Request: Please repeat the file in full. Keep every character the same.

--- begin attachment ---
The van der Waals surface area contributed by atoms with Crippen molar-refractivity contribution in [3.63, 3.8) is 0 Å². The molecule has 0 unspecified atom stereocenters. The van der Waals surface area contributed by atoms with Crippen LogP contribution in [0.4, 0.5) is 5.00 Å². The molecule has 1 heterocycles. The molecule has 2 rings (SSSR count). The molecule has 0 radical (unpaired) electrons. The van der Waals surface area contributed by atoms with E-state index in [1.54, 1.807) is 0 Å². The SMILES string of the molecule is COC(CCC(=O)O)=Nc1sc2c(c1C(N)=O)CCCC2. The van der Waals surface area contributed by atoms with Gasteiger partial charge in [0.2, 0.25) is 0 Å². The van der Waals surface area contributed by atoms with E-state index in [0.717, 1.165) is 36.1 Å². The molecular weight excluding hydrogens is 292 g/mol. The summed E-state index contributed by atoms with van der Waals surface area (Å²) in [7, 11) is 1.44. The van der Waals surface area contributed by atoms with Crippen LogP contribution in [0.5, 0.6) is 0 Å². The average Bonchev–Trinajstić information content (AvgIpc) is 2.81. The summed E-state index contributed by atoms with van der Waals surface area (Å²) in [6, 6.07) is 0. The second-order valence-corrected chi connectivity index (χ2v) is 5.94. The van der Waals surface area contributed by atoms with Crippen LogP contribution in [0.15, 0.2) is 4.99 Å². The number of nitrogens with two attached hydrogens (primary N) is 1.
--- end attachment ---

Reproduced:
The van der Waals surface area contributed by atoms with Crippen molar-refractivity contribution in [3.63, 3.8) is 0 Å². The molecule has 0 unspecified atom stereocenters. The van der Waals surface area contributed by atoms with Crippen LogP contribution in [0.4, 0.5) is 5.00 Å². The molecule has 1 heterocycles. The molecule has 2 rings (SSSR count). The molecule has 0 radical (unpaired) electrons. The van der Waals surface area contributed by atoms with E-state index in [1.54, 1.807) is 0 Å². The SMILES string of the molecule is COC(CCC(=O)O)=Nc1sc2c(c1C(N)=O)CCCC2. The van der Waals surface area contributed by atoms with Gasteiger partial charge in [0.2, 0.25) is 0 Å². The van der Waals surface area contributed by atoms with E-state index in [0.717, 1.165) is 36.1 Å². The molecular weight excluding hydrogens is 292 g/mol. The summed E-state index contributed by atoms with van der Waals surface area (Å²) in [7, 11) is 1.44. The van der Waals surface area contributed by atoms with Crippen LogP contribution in [0.5, 0.6) is 0 Å². The average Bonchev–Trinajstić information content (AvgIpc) is 2.81. The summed E-state index contributed by atoms with van der Waals surface area (Å²) in [6, 6.07) is 0. The second-order valence-corrected chi connectivity index (χ2v) is 5.94. The van der Waals surface area contributed by atoms with Crippen LogP contribution in [0.15, 0.2) is 4.99 Å². The number of nitrogens with two attached hydrogens (primary N) is 1.